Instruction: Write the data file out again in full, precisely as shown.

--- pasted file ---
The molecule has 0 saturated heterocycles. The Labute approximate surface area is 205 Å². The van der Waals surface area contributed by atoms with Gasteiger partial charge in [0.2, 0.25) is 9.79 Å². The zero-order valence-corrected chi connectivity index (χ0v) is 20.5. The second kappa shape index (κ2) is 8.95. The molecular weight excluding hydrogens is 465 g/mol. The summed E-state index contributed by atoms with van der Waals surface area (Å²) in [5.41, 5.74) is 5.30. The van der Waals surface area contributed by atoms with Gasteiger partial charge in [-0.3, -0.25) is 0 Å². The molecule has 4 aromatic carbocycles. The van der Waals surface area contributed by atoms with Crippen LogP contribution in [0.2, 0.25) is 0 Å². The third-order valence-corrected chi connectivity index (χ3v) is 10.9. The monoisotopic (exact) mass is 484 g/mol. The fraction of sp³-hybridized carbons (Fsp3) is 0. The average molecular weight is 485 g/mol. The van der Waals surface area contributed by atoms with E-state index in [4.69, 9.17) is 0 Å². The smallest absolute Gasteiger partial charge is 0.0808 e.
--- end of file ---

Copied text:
The molecule has 0 saturated heterocycles. The Labute approximate surface area is 205 Å². The van der Waals surface area contributed by atoms with Gasteiger partial charge in [0.2, 0.25) is 9.79 Å². The zero-order valence-corrected chi connectivity index (χ0v) is 20.5. The second kappa shape index (κ2) is 8.95. The molecular weight excluding hydrogens is 465 g/mol. The summed E-state index contributed by atoms with van der Waals surface area (Å²) in [5.41, 5.74) is 5.30. The van der Waals surface area contributed by atoms with Gasteiger partial charge in [-0.3, -0.25) is 0 Å². The molecule has 4 aromatic carbocycles. The van der Waals surface area contributed by atoms with Crippen LogP contribution in [0.2, 0.25) is 0 Å². The third-order valence-corrected chi connectivity index (χ3v) is 10.9. The monoisotopic (exact) mass is 484 g/mol. The fraction of sp³-hybridized carbons (Fsp3) is 0. The average molecular weight is 485 g/mol. The van der Waals surface area contributed by atoms with E-state index in [4.69, 9.17) is 0 Å². The smallest absolute Gasteiger partial charge is 0.0808 e.